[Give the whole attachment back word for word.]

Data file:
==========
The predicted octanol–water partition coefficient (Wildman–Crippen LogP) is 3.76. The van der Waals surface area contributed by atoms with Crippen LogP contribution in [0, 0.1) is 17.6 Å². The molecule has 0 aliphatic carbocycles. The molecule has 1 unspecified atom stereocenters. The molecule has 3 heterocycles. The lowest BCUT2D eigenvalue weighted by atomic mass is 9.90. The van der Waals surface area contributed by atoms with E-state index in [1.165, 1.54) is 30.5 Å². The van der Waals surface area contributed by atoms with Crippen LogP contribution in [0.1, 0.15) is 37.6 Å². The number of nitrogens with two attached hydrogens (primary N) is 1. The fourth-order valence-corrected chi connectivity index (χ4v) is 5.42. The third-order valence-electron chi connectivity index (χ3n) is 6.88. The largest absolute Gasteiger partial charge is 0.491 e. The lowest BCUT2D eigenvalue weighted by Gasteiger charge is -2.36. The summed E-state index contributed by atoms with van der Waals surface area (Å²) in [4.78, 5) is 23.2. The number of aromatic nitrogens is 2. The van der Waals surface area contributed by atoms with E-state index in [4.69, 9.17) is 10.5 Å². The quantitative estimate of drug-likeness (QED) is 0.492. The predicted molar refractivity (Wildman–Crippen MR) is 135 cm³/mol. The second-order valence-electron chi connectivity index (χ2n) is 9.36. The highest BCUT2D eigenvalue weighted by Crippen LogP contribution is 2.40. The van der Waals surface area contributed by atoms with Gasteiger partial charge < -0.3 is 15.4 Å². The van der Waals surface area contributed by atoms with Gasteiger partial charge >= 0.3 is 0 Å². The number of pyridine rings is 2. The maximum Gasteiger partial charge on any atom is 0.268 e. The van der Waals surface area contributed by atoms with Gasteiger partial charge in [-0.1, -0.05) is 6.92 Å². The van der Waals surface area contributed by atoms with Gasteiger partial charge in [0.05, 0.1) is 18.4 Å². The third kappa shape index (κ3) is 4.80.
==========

The predicted octanol–water partition coefficient (Wildman–Crippen LogP) is 3.76. The van der Waals surface area contributed by atoms with Crippen LogP contribution in [0, 0.1) is 17.6 Å². The molecule has 0 aliphatic carbocycles. The molecule has 1 unspecified atom stereocenters. The molecule has 3 heterocycles. The lowest BCUT2D eigenvalue weighted by atomic mass is 9.90. The van der Waals surface area contributed by atoms with E-state index in [1.165, 1.54) is 30.5 Å². The van der Waals surface area contributed by atoms with Crippen LogP contribution in [0.1, 0.15) is 37.6 Å². The number of nitrogens with two attached hydrogens (primary N) is 1. The fourth-order valence-corrected chi connectivity index (χ4v) is 5.42. The third-order valence-electron chi connectivity index (χ3n) is 6.88. The largest absolute Gasteiger partial charge is 0.491 e. The lowest BCUT2D eigenvalue weighted by Gasteiger charge is -2.36. The summed E-state index contributed by atoms with van der Waals surface area (Å²) in [4.78, 5) is 23.2. The number of aromatic nitrogens is 2. The van der Waals surface area contributed by atoms with E-state index in [4.69, 9.17) is 10.5 Å². The quantitative estimate of drug-likeness (QED) is 0.492. The predicted molar refractivity (Wildman–Crippen MR) is 135 cm³/mol. The second-order valence-electron chi connectivity index (χ2n) is 9.36. The highest BCUT2D eigenvalue weighted by Crippen LogP contribution is 2.40. The van der Waals surface area contributed by atoms with Gasteiger partial charge < -0.3 is 15.4 Å². The van der Waals surface area contributed by atoms with Gasteiger partial charge >= 0.3 is 0 Å². The number of pyridine rings is 2. The maximum Gasteiger partial charge on any atom is 0.268 e. The van der Waals surface area contributed by atoms with Gasteiger partial charge in [-0.1, -0.05) is 6.92 Å². The van der Waals surface area contributed by atoms with Gasteiger partial charge in [0.05, 0.1) is 18.4 Å². The third kappa shape index (κ3) is 4.80.